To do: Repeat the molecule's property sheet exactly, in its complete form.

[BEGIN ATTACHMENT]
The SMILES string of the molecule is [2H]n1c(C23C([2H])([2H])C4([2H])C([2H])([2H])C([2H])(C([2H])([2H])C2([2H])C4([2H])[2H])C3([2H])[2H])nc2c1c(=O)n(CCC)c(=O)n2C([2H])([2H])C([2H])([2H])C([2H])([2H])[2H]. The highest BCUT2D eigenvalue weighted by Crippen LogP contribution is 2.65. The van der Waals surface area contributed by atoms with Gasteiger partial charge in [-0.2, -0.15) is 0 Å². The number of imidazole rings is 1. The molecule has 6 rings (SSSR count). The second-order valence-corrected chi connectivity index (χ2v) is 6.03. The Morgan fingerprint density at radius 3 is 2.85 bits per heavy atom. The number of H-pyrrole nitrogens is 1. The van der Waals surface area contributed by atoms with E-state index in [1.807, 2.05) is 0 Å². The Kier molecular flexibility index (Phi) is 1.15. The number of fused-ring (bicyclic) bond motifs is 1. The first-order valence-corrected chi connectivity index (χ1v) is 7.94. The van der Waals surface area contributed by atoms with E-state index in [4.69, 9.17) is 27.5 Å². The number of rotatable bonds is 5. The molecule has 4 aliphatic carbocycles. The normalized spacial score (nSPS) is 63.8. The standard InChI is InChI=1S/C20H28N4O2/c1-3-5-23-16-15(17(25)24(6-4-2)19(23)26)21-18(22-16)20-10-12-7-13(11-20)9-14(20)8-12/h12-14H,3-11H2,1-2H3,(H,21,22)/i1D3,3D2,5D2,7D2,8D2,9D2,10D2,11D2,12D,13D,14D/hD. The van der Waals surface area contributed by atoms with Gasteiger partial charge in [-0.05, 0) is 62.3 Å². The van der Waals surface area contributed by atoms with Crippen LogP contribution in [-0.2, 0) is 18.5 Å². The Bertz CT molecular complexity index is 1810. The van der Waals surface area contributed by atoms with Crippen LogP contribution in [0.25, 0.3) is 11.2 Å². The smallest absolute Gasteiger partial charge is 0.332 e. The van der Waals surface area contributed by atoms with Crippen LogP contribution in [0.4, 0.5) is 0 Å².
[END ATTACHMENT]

The SMILES string of the molecule is [2H]n1c(C23C([2H])([2H])C4([2H])C([2H])([2H])C([2H])(C([2H])([2H])C2([2H])C4([2H])[2H])C3([2H])[2H])nc2c1c(=O)n(CCC)c(=O)n2C([2H])([2H])C([2H])([2H])C([2H])([2H])[2H]. The highest BCUT2D eigenvalue weighted by Crippen LogP contribution is 2.65. The van der Waals surface area contributed by atoms with Gasteiger partial charge in [-0.2, -0.15) is 0 Å². The number of imidazole rings is 1. The molecule has 6 rings (SSSR count). The second-order valence-corrected chi connectivity index (χ2v) is 6.03. The Morgan fingerprint density at radius 3 is 2.85 bits per heavy atom. The number of H-pyrrole nitrogens is 1. The van der Waals surface area contributed by atoms with E-state index in [1.807, 2.05) is 0 Å². The Kier molecular flexibility index (Phi) is 1.15. The number of fused-ring (bicyclic) bond motifs is 1. The first-order valence-corrected chi connectivity index (χ1v) is 7.94. The van der Waals surface area contributed by atoms with E-state index in [4.69, 9.17) is 27.5 Å². The number of rotatable bonds is 5. The molecule has 4 aliphatic carbocycles. The normalized spacial score (nSPS) is 63.8. The standard InChI is InChI=1S/C20H28N4O2/c1-3-5-23-16-15(17(25)24(6-4-2)19(23)26)21-18(22-16)20-10-12-7-13(11-20)9-14(20)8-12/h12-14H,3-11H2,1-2H3,(H,21,22)/i1D3,3D2,5D2,7D2,8D2,9D2,10D2,11D2,12D,13D,14D/hD. The van der Waals surface area contributed by atoms with Gasteiger partial charge in [-0.05, 0) is 62.3 Å². The van der Waals surface area contributed by atoms with Crippen LogP contribution in [-0.2, 0) is 18.5 Å². The Bertz CT molecular complexity index is 1810. The van der Waals surface area contributed by atoms with Crippen LogP contribution in [0.25, 0.3) is 11.2 Å². The smallest absolute Gasteiger partial charge is 0.332 e. The van der Waals surface area contributed by atoms with Crippen LogP contribution in [0.4, 0.5) is 0 Å².